BACKGROUND: Prostate carcinomas are androgen-dependent neoplasms which progress toward a hormone-independent phenotype during hormone-deprivation therapy. We evaluated nevirapine, a reverse transcriptase inhibitor, as a new treatment in hormone-refractory prostate carcinoma cells with the aim of restoring the androgen-dependency of tumor cells, the rationale being that endogenous reverse transcriptase is up-regulated in transformed cells and reverse transcriptase inhibitors exert a differentiating activity in human tumors. METHODS AND RESULTS: Nevirapine induced extensive reprogramming of gene expression in vitro with up-regulation of genes that might be silenced during prostate tumor progression (i.e., K18, PSA and androgen receptor) and down-regulation of genes involved in the progression toward an androgen-independent phenotype (i.e., K5, EGFR1, EGF and VEGF-A). Furthermore, nevirapine down-regulated the growth of prostate carcinoma xenografts in athymic mice and induced a differentiated phenotype in vivo with increased K18 expression. Interestingly, the drug restored androgen signaling by enhancing the ability of tumor cells to respond to dihydrotestosterone stimulation and to the antiproliferative activity of the androgen receptor blocker bicalutamide. Finally, nevirapine pretreatment increased the susceptibility of tumor cells to docetaxel, by enhancing their ability to undergo apoptosis. CONCLUSIONS: These data suggest that nevirapine may be clinically tested in human hormone-refractory prostate carcinoma to restore the susceptibility to androgen deprivation therapy or to docetaxel. 2009 Wiley-Liss, Inc.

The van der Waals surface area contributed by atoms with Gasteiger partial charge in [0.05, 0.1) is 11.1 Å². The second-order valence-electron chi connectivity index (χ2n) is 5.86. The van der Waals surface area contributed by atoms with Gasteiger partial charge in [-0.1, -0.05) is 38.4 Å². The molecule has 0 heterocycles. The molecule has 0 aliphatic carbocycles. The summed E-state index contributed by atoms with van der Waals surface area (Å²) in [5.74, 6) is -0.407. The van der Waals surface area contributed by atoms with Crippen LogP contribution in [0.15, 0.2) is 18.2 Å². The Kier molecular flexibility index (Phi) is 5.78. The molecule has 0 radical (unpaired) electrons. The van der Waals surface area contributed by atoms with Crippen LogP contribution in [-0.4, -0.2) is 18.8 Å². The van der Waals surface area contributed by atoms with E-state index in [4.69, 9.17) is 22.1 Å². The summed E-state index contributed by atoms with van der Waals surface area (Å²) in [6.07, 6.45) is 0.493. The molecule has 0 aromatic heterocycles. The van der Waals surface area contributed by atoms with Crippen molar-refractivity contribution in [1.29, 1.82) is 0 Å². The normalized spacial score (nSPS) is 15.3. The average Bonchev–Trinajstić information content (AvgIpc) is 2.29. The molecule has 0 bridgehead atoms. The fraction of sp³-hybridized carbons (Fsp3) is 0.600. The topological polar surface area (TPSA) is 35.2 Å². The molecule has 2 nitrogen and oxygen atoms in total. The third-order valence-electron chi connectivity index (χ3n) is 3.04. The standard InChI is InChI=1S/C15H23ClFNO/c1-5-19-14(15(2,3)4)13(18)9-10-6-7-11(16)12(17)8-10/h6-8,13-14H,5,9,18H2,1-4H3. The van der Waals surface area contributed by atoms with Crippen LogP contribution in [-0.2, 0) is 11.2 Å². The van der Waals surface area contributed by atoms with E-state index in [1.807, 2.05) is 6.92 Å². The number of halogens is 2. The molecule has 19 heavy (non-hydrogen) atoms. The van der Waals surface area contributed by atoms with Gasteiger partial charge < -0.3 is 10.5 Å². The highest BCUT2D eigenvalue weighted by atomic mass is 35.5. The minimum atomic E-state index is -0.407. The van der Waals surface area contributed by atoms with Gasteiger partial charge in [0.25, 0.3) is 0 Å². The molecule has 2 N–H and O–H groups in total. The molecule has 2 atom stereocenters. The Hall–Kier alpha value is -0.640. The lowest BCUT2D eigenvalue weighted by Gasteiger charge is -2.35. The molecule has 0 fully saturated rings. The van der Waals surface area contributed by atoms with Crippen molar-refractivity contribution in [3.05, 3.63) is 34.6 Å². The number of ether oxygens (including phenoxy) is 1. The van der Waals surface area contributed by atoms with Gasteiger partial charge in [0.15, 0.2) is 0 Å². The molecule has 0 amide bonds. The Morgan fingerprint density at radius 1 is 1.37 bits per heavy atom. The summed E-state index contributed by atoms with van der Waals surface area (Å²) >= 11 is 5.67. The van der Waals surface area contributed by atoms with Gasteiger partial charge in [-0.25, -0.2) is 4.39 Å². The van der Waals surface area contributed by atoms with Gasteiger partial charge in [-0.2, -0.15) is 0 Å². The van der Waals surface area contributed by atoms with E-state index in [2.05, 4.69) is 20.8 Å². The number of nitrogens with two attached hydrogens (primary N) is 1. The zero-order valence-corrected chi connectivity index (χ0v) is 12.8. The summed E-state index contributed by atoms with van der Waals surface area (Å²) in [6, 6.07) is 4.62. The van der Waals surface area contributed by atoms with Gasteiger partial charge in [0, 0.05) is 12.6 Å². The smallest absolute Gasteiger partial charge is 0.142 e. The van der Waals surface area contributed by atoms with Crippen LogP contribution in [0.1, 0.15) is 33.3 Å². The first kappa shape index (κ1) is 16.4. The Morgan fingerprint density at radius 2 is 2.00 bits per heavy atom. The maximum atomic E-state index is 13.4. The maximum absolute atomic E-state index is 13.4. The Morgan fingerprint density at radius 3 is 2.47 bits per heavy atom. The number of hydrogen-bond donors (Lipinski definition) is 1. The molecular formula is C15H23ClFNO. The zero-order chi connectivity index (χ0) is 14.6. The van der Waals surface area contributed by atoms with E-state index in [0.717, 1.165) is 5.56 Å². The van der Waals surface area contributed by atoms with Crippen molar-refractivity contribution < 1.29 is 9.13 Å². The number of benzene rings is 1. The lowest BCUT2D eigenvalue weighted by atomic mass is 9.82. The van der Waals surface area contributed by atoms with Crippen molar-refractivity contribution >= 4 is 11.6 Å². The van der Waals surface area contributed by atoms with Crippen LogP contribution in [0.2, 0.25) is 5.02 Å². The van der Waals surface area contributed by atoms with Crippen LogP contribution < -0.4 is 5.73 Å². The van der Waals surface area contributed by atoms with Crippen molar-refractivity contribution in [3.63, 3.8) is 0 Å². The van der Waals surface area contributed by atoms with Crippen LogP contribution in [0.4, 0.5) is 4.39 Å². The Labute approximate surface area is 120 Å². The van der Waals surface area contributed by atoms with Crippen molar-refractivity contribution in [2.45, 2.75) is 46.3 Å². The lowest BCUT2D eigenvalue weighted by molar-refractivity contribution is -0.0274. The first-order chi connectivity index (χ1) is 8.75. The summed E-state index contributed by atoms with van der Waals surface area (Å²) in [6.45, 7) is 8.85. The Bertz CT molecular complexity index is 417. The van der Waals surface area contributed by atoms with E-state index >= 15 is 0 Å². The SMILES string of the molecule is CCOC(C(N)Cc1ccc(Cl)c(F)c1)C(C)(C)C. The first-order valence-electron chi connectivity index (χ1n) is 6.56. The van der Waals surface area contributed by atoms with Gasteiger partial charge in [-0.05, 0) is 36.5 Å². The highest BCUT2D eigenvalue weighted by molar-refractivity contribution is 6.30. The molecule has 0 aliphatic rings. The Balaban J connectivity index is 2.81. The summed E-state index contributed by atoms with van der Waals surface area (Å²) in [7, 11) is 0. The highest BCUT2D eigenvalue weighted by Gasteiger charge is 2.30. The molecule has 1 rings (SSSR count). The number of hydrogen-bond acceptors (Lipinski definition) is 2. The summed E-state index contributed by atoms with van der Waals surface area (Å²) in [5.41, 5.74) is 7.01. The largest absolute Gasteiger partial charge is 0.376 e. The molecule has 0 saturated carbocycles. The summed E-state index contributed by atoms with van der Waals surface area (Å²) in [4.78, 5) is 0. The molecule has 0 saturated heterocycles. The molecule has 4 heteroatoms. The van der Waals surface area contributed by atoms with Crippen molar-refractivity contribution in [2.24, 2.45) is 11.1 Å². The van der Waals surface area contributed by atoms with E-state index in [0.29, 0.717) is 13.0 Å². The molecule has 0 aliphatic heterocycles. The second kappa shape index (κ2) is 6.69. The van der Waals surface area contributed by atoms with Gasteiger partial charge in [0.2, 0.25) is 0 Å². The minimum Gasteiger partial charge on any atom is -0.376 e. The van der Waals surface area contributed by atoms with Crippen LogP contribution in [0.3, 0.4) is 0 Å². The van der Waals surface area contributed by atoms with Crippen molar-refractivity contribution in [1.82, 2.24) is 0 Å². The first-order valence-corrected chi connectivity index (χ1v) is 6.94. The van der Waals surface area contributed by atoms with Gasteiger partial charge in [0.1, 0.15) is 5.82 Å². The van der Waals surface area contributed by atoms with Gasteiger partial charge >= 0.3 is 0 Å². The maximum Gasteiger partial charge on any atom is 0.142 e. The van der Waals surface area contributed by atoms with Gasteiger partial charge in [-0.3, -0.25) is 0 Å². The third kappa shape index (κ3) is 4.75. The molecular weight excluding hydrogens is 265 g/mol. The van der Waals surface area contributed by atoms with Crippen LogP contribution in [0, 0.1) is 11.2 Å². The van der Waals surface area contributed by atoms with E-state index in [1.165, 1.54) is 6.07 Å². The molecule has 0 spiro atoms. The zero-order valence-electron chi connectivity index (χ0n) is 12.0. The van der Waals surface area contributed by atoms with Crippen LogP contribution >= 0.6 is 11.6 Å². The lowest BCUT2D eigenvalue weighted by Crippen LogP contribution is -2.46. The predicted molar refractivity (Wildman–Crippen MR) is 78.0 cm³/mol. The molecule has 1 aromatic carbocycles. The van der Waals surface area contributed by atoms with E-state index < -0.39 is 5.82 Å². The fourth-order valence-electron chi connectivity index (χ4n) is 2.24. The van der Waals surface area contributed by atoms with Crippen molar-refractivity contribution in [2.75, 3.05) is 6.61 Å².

|Number of pages||11|
|Publication status||Published - 2009|
- androgen deprivation therapy
- endogenous reverse transcriptase
- hormone-refractory prostate carcinoma